Varying views on the migration crisis have led to disputes between the German Chancellor Angela Merkel and her Bavarian Interior Minister, Horst Seehofer. Although the German government crisis ended on July 2nd, with the ruling coalition overcoming a critical situation that could have led to the collapse the government, how it handles the migration situation remains a threat to political stability in Germany and to the European Union as a whole.
The terms of the agreement between Merkel and Seehofer include:
- Establishment of temporary, transit centres at the border between Germany and Austria, to host refugees registered in another EU country. Refugees staying in these shelters should be limited to two days only. This proposal has been declined by Austria.
- Launching refugee centres named “the dock” that provide accommodation for periods that can extend up to a year and a half. Refugees accommodated there should be forced to stay until decisions on their asylum requests are made. Then they will be allowed to move freely within Germany or forcibly deported.
The disputed terms between Merkel and Seehofer
- Temporary Centres and Border Control: this is about accommodating the refugees in temporary centres in the countries they had registered in the EU in a way to speed up the process of looking into their requests. Seehofer aims to establish six centres of this kind, but most of the German states refuse to host them.
- Protecting the Schengen Area: German Chancellor Angela Merkel suggests sending units of the German police to the outlying borders of the EU - in Bulgaria, for example - to minimize the number of refugees in the Schengen Area, refugees who are able to exploit the lax Schengen controls to reach Germany. Seehofer for his part insists on monitoring the internal borders of the Schengen Area, specifically with Austria.
Merkel had aimed to find a European solution for the migration crisis and also resolve her own disputes with the Minster of Interior in the EU summit in Brussels on June 29th, 2018. Her negative response to the Minister of the Interior after the summit led to a decrease in his support within the Christian Social Union of Bavaria party to 50%. Consequently, Merkel won 85% of the votes of her Christian Democratic Party and 88% of the votes of the Social Democratic Party, according to reports issued by those parties. Opinion polls before the Brussels summit showed that 60% of the German people think Merkel should resign.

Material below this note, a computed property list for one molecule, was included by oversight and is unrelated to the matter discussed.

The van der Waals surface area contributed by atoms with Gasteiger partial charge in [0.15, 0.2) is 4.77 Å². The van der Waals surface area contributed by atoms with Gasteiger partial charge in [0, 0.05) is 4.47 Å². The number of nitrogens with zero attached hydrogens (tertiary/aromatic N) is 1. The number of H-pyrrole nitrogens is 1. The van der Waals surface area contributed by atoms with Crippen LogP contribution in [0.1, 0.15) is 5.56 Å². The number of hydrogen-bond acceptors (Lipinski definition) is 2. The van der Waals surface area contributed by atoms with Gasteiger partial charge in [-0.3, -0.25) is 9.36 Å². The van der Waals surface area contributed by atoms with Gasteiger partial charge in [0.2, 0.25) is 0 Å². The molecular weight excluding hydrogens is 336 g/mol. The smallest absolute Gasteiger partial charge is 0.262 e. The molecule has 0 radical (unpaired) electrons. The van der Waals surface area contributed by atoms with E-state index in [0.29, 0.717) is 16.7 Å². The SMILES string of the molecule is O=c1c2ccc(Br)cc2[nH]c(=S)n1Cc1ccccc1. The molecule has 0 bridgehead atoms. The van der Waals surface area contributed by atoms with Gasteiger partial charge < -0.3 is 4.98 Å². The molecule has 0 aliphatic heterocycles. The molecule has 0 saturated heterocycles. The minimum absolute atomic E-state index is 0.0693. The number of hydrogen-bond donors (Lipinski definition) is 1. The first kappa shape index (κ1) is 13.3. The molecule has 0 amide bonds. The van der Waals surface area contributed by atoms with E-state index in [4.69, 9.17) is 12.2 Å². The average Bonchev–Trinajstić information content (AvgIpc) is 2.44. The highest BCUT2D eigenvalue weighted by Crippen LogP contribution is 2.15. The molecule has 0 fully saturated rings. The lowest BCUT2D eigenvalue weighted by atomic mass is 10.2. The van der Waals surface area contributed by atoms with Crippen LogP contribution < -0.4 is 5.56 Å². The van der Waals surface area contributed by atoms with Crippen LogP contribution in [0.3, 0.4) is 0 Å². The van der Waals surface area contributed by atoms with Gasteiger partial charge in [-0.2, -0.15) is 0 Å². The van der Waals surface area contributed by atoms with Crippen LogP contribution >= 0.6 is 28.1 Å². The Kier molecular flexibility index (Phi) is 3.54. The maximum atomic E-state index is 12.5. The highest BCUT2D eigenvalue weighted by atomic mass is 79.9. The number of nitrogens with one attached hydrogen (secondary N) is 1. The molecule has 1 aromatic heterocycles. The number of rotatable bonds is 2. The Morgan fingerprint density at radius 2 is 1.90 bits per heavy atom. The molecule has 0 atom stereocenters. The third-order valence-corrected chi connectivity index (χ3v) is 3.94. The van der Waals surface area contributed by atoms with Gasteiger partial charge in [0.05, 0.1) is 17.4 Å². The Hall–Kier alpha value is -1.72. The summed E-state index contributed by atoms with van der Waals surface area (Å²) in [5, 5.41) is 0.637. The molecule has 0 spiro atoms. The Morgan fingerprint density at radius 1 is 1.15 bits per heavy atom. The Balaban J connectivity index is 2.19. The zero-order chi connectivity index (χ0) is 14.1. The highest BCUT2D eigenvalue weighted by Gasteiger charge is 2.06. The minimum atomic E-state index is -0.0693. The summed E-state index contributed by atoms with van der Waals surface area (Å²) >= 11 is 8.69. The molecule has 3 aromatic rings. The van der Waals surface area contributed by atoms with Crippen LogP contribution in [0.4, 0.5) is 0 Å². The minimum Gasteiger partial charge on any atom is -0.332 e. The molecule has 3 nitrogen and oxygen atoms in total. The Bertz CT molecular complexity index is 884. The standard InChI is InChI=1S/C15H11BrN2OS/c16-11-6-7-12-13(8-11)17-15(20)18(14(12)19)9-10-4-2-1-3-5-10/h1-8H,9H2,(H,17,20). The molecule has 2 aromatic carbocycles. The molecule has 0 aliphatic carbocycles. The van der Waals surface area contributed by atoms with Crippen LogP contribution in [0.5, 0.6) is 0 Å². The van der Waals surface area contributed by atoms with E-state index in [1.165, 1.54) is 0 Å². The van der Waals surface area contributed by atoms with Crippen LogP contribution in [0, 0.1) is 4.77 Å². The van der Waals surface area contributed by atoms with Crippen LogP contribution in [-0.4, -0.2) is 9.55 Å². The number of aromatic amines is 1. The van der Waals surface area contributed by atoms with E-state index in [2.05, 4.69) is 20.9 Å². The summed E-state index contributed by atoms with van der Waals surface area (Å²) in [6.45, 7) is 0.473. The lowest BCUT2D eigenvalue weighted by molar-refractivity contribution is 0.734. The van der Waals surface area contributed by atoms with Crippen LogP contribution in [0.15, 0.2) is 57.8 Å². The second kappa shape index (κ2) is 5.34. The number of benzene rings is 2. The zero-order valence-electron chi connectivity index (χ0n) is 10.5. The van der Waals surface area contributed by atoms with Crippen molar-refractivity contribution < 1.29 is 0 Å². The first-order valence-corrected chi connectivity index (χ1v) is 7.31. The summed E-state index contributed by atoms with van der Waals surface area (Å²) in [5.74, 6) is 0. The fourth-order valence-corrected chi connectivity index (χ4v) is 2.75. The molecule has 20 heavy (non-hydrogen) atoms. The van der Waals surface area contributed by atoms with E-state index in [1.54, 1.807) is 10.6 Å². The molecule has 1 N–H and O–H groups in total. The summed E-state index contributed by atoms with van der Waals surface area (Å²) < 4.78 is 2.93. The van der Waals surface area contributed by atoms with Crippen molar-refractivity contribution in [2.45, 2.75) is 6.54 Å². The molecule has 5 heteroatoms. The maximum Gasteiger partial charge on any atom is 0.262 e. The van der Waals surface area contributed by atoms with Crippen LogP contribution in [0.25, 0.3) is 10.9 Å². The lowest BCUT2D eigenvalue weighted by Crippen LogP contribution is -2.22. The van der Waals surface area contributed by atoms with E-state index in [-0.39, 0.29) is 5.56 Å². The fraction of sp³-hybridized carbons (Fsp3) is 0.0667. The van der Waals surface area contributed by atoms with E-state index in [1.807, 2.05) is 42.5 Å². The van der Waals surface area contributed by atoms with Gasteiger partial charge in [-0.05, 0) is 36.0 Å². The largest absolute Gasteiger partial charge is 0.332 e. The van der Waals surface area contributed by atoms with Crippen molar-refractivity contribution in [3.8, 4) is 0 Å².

Although Merkel’s crisis with the Minister of the Interior is over, the migration crisis remains a threat to Germany and the unity of the European Union.
Disagreements between EU member states at the Brussels summit
In the Brussels Summit, the EU member states agreed to receive the arriving migrants and refugees. The Italian and French suggested that arriving migrants be transferred to refugee centres in countries that accept hosting them temporarily. Germany had reached an agreement with Greece and Spain to return the immigrants. The EU summit concluded that migrant centres should be established in Europe and in North African countries to both receive and deport refugees.
The EU project of re-locating the migrants and refugees in Libya faces many challenges and seems to be beyond current EU capabilities. The EU is under criticism by human rights organizations for the Libya relocation project, and the Libyan authorities have rejected relocation of immigrants on its territory.
The immigration crisis has led to a polarisation among the EU member states, with at one end the emerging informal alliance between Austria, Italy and Denmark, a threatening right-wing cluster to the conservatives led by Merkel, who is also under pressure from the Bavarian Party opposition. The rest of the Western European countries remain spectators, with the Netherlands and Belgium needing to keep their borders open for commercial purposes.
Europe is currently faced with severe internal division on the issue of migration, between controlling the borders more effectively or implementing the Dublin Regulation to return asylum seekers to the country of their first arrival in the EU. The Hungarian Prime Minister, Viktor Orban, and the majority of Eastern European countries advocate the closure of borders.
Although the last EU Summit in Brussels ended with member states signing a joint agreement, discord was evident too, especially in the comments of the Hungarian and Polish governments, who denied that an agreement was reached during the Summit.